Click Chemistry for Biotechnology and Materials Science
- ID: 1199800
- October 2009
- 432 Pages
- John Wiley and Sons Ltd
Mimicking natural biochemical processes, click chemistry is a modular approach to organic synthesis, joining together small chemical units quickly, efficiently and predictably. In contrast to complex traditional synthesis, click reactions offer high selectivity and yields, near–perfect reliability and exceptional tolerance towards a wide range of functional groups and reaction conditions. These spring loaded reactions are achieved by using a high thermodynamic driving force, and are attracting tremendous attention throughout the chemical community. Originally introduced with the focus on drug discovery, the concept has been successfully applied to materials science, polymer chemistry and biotechnology.
The first book to consider this topic, Click Chemistry for Biotechnology and Materials Science examines the fundamentals of click chemistry, its application to the precise design and synthesis of macromolecules, and its numerous applications in materials science and biotechnology. The book surveys the current research, discusses emerging trends and future applications, and provides an important nucleation point for research.
Edited by one of the top 100 young innovators with the greatest potential to have an impact on technology in the 21st century according to Technology Review and with contributions from pioneers in the field, Click Chemistry for Biotechnology and Materials Science provides an ideal reference for anyone wanting to learn more about click reactions.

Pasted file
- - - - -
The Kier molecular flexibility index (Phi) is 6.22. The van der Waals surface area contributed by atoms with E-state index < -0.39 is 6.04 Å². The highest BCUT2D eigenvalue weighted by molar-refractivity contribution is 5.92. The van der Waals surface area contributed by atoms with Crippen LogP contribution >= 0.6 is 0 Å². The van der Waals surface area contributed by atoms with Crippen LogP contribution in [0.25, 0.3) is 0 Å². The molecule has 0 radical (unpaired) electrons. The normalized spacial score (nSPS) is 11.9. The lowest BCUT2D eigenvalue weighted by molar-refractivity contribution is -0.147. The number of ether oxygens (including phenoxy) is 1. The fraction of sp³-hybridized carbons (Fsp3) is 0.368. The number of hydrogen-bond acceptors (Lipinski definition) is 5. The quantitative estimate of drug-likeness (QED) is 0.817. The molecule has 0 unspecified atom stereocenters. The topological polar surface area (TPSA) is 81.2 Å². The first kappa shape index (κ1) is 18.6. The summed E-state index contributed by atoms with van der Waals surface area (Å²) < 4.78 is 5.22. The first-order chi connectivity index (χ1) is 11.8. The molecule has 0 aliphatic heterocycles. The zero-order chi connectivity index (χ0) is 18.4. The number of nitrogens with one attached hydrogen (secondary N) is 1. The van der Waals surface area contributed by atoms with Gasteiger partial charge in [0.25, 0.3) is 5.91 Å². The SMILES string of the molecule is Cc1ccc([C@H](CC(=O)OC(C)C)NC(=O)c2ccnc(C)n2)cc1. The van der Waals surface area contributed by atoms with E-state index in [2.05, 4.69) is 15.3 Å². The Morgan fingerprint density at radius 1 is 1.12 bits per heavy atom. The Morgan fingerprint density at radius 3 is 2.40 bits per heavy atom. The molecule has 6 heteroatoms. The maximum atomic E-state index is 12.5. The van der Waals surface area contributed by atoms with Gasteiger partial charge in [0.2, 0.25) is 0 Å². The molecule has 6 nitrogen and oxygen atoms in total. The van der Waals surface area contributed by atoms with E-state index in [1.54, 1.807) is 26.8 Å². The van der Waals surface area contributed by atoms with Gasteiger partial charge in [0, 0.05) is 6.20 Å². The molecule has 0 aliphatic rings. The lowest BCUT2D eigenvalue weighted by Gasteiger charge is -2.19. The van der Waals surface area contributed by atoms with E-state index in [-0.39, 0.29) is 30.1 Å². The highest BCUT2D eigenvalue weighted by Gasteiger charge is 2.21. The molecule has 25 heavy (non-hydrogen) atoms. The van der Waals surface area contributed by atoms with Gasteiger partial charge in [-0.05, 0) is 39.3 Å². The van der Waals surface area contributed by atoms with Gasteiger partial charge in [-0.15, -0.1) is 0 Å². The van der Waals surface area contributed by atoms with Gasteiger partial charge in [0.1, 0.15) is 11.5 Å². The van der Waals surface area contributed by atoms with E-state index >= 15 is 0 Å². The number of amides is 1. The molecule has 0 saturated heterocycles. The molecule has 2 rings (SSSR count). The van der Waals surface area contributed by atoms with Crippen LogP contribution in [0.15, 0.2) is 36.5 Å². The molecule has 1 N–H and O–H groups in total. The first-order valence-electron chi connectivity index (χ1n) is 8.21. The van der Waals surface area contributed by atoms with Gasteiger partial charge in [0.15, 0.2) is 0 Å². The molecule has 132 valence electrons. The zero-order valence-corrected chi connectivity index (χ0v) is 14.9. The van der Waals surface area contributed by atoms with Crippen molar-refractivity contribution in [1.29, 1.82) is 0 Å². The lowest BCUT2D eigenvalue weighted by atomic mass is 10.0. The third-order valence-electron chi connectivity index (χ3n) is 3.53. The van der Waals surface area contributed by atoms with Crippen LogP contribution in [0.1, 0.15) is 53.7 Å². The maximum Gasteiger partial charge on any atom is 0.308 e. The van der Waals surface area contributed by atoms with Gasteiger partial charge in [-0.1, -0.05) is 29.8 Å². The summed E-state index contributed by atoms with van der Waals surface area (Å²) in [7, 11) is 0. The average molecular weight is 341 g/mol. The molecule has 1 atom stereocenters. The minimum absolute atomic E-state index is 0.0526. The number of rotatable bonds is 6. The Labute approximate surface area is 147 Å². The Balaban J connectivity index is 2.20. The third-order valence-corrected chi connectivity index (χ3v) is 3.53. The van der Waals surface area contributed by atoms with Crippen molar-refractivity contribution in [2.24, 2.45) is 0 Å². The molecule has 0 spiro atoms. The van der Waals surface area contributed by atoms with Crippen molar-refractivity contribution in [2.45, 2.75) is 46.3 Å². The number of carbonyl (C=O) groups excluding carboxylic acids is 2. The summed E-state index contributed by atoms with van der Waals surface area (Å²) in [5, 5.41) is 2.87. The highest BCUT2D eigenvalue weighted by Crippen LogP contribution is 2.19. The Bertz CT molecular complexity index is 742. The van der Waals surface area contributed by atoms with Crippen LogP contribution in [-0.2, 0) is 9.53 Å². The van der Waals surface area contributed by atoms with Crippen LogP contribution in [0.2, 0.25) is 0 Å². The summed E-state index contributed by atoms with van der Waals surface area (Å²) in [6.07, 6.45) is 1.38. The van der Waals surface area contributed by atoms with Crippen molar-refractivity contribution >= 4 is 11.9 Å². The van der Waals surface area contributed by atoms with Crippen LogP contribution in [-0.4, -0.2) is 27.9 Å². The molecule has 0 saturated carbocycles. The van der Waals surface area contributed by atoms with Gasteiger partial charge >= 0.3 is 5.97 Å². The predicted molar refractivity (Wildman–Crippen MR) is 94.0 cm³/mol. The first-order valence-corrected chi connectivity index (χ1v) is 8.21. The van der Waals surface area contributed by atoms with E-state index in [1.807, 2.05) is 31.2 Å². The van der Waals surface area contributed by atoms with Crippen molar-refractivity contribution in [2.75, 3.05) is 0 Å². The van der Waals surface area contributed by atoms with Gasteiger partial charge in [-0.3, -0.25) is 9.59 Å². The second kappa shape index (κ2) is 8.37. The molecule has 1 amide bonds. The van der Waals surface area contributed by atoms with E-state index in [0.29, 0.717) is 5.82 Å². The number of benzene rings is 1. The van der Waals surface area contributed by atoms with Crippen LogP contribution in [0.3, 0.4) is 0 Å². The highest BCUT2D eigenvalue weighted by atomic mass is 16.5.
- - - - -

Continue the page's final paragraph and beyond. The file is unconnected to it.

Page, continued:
List of Contributors.
1 Click Chemistry: A Universal Ligation Strategy for Biotechnology and Materials Science (Joerg Lahann).
1.2 Selected Examples of Click Reactions in Materials Science and Biotechnology.
1.3 Potential Limitations of Click Chemistry.
2 Common Synthons for Click Chemistry in Biotechnology (Christine Schilling, Nicole Jung and Stefan Bräse).
2.1 Introduction Click Chemistry.
2.2 Peptides and Derivatives.
2.4 Peptidic Dendrimers.
3 Copper–free Click Chemistry (Jeremy M. Baskin and Carolyn R. Bertozzi).
3.2 Bio–orthogonal Ligations.
3.3 Applications of Copper–free Click Chemistries.
3.4 Summary and Outlook.
4 Protein and Peptide Conjugation to Polymers and Surfaces Using Oxime Chemistry (Heather D. Maynard, Rebecca M. Broyer and Christopher M. Kolodziej).
4.2 Protein/Peptide Polymer Conjugates.
4.3 Immobilization of Proteins and Peptides on Surfaces.
5 The Role of Click Chemistry in Polymer Synthesis (Jean–Francois Lutz and Brent S. Sumerlin).
5.2 Polymerization via CuAAC.
5.3 Post–polymerization Modification via Click Chemistry.
5.4 Polymer Biomacromolecule Conjugation.
5.5 Functional Nanomaterials.
5.6 Summary and Outlook.
6 Blocks, Stars and Combs: Complex Macromolecular Architecture Polymers via Click Chemistry (Sebastian Sinnwell, Andrew J. Inglis, Martina H. Stenzel and Christopher Barner–Kowollik).
6.2 Block Copolymers.
6.3 Star Polymers.
6.4 Graft Copolymers.
6.5 Concluding Remarks.
7 Click Chemistry on Supramolecular Materials (Wolfgang H. Binder and Robert Sachsenhofer).
7.2 Click Reactions on Rotaxanes, Cyclodextrines and Macrocycles.
7.3 Click Reactions on DNA.
7.4 Click Reactions on Supramolecular Polymers.
7.5 Click Reactions on Membranes.